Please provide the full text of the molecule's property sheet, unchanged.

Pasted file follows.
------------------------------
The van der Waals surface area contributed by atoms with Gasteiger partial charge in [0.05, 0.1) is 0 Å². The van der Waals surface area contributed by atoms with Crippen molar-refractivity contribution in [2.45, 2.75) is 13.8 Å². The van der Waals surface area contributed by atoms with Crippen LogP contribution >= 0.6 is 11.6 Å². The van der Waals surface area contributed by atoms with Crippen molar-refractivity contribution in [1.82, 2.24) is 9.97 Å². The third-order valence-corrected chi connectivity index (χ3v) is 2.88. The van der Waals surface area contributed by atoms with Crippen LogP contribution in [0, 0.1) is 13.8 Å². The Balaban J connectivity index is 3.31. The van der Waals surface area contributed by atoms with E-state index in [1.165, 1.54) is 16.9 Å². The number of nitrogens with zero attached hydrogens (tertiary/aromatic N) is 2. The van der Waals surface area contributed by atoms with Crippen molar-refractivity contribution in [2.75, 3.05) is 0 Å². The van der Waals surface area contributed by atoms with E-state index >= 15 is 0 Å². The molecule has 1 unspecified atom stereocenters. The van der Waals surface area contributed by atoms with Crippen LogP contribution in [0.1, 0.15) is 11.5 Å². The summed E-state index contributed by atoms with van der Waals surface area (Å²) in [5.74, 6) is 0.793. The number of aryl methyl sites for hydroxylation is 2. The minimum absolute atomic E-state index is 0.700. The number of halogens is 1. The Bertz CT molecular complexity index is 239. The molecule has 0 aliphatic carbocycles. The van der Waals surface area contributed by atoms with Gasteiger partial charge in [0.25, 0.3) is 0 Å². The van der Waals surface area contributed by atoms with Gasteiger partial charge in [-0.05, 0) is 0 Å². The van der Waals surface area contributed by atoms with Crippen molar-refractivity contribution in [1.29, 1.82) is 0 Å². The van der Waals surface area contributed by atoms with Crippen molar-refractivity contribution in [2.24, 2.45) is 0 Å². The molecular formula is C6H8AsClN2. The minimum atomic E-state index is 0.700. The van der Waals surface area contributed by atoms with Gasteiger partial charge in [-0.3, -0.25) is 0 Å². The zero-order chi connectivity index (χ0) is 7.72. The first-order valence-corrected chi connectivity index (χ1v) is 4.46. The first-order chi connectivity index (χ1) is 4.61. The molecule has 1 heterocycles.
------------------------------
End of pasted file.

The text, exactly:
The van der Waals surface area contributed by atoms with Gasteiger partial charge in [0.05, 0.1) is 0 Å². The van der Waals surface area contributed by atoms with Crippen molar-refractivity contribution in [2.45, 2.75) is 13.8 Å². The van der Waals surface area contributed by atoms with Crippen LogP contribution >= 0.6 is 11.6 Å². The van der Waals surface area contributed by atoms with Crippen molar-refractivity contribution in [1.82, 2.24) is 9.97 Å². The third-order valence-corrected chi connectivity index (χ3v) is 2.88. The van der Waals surface area contributed by atoms with Crippen LogP contribution in [0, 0.1) is 13.8 Å². The Balaban J connectivity index is 3.31. The van der Waals surface area contributed by atoms with E-state index in [1.165, 1.54) is 16.9 Å². The number of nitrogens with zero attached hydrogens (tertiary/aromatic N) is 2. The van der Waals surface area contributed by atoms with Crippen molar-refractivity contribution in [2.75, 3.05) is 0 Å². The van der Waals surface area contributed by atoms with E-state index >= 15 is 0 Å². The molecule has 1 unspecified atom stereocenters. The van der Waals surface area contributed by atoms with Crippen LogP contribution in [0.1, 0.15) is 11.5 Å². The summed E-state index contributed by atoms with van der Waals surface area (Å²) in [5.74, 6) is 0.793. The number of aryl methyl sites for hydroxylation is 2. The minimum absolute atomic E-state index is 0.700. The number of halogens is 1. The Bertz CT molecular complexity index is 239. The molecule has 0 aliphatic carbocycles. The van der Waals surface area contributed by atoms with Gasteiger partial charge in [0.25, 0.3) is 0 Å². The van der Waals surface area contributed by atoms with Gasteiger partial charge in [-0.05, 0) is 0 Å². The van der Waals surface area contributed by atoms with Crippen molar-refractivity contribution in [1.29, 1.82) is 0 Å². The van der Waals surface area contributed by atoms with Crippen molar-refractivity contribution in [2.24, 2.45) is 0 Å². The molecular formula is C6H8AsClN2. The minimum atomic E-state index is 0.700. The van der Waals surface area contributed by atoms with Gasteiger partial charge in [-0.3, -0.25) is 0 Å². The zero-order chi connectivity index (χ0) is 7.72. The first-order valence-corrected chi connectivity index (χ1v) is 4.46. The first-order chi connectivity index (χ1) is 4.61. The molecule has 1 heterocycles.